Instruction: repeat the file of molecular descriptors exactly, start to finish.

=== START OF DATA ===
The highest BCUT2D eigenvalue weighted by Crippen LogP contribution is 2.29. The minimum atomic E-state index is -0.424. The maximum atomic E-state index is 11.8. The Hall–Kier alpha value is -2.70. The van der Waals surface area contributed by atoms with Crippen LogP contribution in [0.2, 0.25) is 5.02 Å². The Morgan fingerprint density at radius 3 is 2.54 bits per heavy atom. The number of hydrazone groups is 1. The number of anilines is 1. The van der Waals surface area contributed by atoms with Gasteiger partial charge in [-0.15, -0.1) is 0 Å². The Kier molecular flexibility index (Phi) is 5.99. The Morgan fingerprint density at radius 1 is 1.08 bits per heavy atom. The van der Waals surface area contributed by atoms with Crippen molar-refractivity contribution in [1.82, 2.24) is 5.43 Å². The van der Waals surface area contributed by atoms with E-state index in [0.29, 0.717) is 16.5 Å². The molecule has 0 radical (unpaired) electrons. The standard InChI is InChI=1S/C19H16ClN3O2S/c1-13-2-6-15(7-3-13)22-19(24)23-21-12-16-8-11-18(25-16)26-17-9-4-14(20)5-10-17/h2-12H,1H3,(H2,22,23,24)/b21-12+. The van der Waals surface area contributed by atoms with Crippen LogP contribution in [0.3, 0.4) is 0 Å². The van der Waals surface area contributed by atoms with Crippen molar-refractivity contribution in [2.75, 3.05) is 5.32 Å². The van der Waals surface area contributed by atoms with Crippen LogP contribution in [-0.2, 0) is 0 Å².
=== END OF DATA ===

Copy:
The highest BCUT2D eigenvalue weighted by Crippen LogP contribution is 2.29. The minimum atomic E-state index is -0.424. The maximum atomic E-state index is 11.8. The Hall–Kier alpha value is -2.70. The van der Waals surface area contributed by atoms with Crippen LogP contribution in [0.2, 0.25) is 5.02 Å². The Morgan fingerprint density at radius 3 is 2.54 bits per heavy atom. The number of hydrazone groups is 1. The number of anilines is 1. The van der Waals surface area contributed by atoms with Gasteiger partial charge in [-0.15, -0.1) is 0 Å². The Kier molecular flexibility index (Phi) is 5.99. The Morgan fingerprint density at radius 1 is 1.08 bits per heavy atom. The van der Waals surface area contributed by atoms with Crippen molar-refractivity contribution in [1.82, 2.24) is 5.43 Å². The van der Waals surface area contributed by atoms with E-state index in [0.29, 0.717) is 16.5 Å². The molecule has 0 radical (unpaired) electrons. The standard InChI is InChI=1S/C19H16ClN3O2S/c1-13-2-6-15(7-3-13)22-19(24)23-21-12-16-8-11-18(25-16)26-17-9-4-14(20)5-10-17/h2-12H,1H3,(H2,22,23,24)/b21-12+. The van der Waals surface area contributed by atoms with Crippen LogP contribution in [0.3, 0.4) is 0 Å². The van der Waals surface area contributed by atoms with Crippen molar-refractivity contribution in [2.75, 3.05) is 5.32 Å². The van der Waals surface area contributed by atoms with Crippen LogP contribution in [-0.2, 0) is 0 Å².